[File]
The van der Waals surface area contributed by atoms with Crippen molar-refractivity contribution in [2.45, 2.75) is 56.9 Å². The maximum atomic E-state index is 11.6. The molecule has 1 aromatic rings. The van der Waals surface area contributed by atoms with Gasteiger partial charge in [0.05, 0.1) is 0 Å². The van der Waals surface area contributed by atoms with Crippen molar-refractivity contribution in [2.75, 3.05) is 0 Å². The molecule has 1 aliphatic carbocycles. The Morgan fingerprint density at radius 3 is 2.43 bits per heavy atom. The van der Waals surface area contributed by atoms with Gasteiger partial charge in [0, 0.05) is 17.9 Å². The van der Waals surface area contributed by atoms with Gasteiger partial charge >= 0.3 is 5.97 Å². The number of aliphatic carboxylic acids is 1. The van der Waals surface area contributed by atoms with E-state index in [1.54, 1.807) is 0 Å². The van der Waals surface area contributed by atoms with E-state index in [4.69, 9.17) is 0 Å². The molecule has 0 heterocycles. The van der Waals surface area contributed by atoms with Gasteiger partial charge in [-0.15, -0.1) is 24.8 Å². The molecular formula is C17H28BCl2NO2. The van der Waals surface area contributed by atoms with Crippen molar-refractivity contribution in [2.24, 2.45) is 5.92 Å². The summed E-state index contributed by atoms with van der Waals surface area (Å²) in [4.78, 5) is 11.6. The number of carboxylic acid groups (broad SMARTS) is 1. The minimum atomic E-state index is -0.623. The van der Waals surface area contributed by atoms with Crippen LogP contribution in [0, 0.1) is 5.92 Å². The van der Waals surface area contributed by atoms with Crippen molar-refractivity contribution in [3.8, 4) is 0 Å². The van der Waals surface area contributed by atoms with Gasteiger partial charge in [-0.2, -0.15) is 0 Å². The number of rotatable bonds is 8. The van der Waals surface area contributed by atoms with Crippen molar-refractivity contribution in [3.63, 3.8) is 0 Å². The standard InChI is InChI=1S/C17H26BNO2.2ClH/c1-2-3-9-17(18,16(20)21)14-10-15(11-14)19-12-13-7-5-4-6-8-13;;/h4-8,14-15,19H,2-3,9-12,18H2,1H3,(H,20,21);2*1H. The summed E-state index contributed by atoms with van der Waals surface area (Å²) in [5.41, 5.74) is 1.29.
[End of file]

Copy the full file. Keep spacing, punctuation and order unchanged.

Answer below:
The van der Waals surface area contributed by atoms with Crippen molar-refractivity contribution in [2.45, 2.75) is 56.9 Å². The maximum atomic E-state index is 11.6. The molecule has 1 aromatic rings. The van der Waals surface area contributed by atoms with Gasteiger partial charge in [0.05, 0.1) is 0 Å². The van der Waals surface area contributed by atoms with Crippen molar-refractivity contribution in [2.75, 3.05) is 0 Å². The molecule has 1 aliphatic carbocycles. The Morgan fingerprint density at radius 3 is 2.43 bits per heavy atom. The van der Waals surface area contributed by atoms with Gasteiger partial charge in [0, 0.05) is 17.9 Å². The van der Waals surface area contributed by atoms with Gasteiger partial charge >= 0.3 is 5.97 Å². The number of aliphatic carboxylic acids is 1. The van der Waals surface area contributed by atoms with E-state index in [1.54, 1.807) is 0 Å². The van der Waals surface area contributed by atoms with E-state index in [4.69, 9.17) is 0 Å². The molecule has 0 heterocycles. The van der Waals surface area contributed by atoms with Gasteiger partial charge in [-0.15, -0.1) is 24.8 Å². The molecular formula is C17H28BCl2NO2. The van der Waals surface area contributed by atoms with Crippen molar-refractivity contribution in [2.24, 2.45) is 5.92 Å². The summed E-state index contributed by atoms with van der Waals surface area (Å²) in [4.78, 5) is 11.6. The number of carboxylic acid groups (broad SMARTS) is 1. The minimum atomic E-state index is -0.623. The van der Waals surface area contributed by atoms with Crippen LogP contribution in [0, 0.1) is 5.92 Å². The van der Waals surface area contributed by atoms with Crippen molar-refractivity contribution in [3.8, 4) is 0 Å². The van der Waals surface area contributed by atoms with Gasteiger partial charge in [-0.2, -0.15) is 0 Å². The number of rotatable bonds is 8. The van der Waals surface area contributed by atoms with Crippen molar-refractivity contribution in [3.63, 3.8) is 0 Å². The standard InChI is InChI=1S/C17H26BNO2.2ClH/c1-2-3-9-17(18,16(20)21)14-10-15(11-14)19-12-13-7-5-4-6-8-13;;/h4-8,14-15,19H,2-3,9-12,18H2,1H3,(H,20,21);2*1H. The summed E-state index contributed by atoms with van der Waals surface area (Å²) in [5.41, 5.74) is 1.29.